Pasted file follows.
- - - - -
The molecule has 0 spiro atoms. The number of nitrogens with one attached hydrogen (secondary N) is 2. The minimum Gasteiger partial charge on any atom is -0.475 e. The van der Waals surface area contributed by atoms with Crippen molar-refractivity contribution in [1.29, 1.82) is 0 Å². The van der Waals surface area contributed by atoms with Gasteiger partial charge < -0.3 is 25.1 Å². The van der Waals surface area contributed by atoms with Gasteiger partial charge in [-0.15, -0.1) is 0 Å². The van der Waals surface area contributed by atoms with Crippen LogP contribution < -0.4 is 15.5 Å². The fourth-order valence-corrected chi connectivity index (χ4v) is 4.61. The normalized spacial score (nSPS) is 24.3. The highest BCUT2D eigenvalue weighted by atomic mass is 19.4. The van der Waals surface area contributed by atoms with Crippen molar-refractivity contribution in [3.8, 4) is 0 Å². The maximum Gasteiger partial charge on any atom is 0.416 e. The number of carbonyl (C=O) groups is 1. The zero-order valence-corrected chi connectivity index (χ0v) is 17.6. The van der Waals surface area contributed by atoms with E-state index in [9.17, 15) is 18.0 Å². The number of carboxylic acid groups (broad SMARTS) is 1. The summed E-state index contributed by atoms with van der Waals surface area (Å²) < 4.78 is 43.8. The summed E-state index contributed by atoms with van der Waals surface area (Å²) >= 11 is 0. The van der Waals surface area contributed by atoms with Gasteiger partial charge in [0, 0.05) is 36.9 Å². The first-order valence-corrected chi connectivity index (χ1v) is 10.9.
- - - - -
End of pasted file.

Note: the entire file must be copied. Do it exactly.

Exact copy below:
The molecule has 0 spiro atoms. The number of nitrogens with one attached hydrogen (secondary N) is 2. The minimum Gasteiger partial charge on any atom is -0.475 e. The van der Waals surface area contributed by atoms with Crippen molar-refractivity contribution in [1.29, 1.82) is 0 Å². The van der Waals surface area contributed by atoms with Gasteiger partial charge < -0.3 is 25.1 Å². The van der Waals surface area contributed by atoms with Gasteiger partial charge in [-0.15, -0.1) is 0 Å². The van der Waals surface area contributed by atoms with Crippen LogP contribution < -0.4 is 15.5 Å². The fourth-order valence-corrected chi connectivity index (χ4v) is 4.61. The normalized spacial score (nSPS) is 24.3. The highest BCUT2D eigenvalue weighted by atomic mass is 19.4. The van der Waals surface area contributed by atoms with Crippen molar-refractivity contribution in [3.8, 4) is 0 Å². The maximum Gasteiger partial charge on any atom is 0.416 e. The number of carbonyl (C=O) groups is 1. The zero-order valence-corrected chi connectivity index (χ0v) is 17.6. The van der Waals surface area contributed by atoms with E-state index in [9.17, 15) is 18.0 Å². The number of carboxylic acid groups (broad SMARTS) is 1. The summed E-state index contributed by atoms with van der Waals surface area (Å²) < 4.78 is 43.8. The summed E-state index contributed by atoms with van der Waals surface area (Å²) >= 11 is 0. The van der Waals surface area contributed by atoms with Gasteiger partial charge in [0, 0.05) is 36.9 Å². The first-order valence-corrected chi connectivity index (χ1v) is 10.9.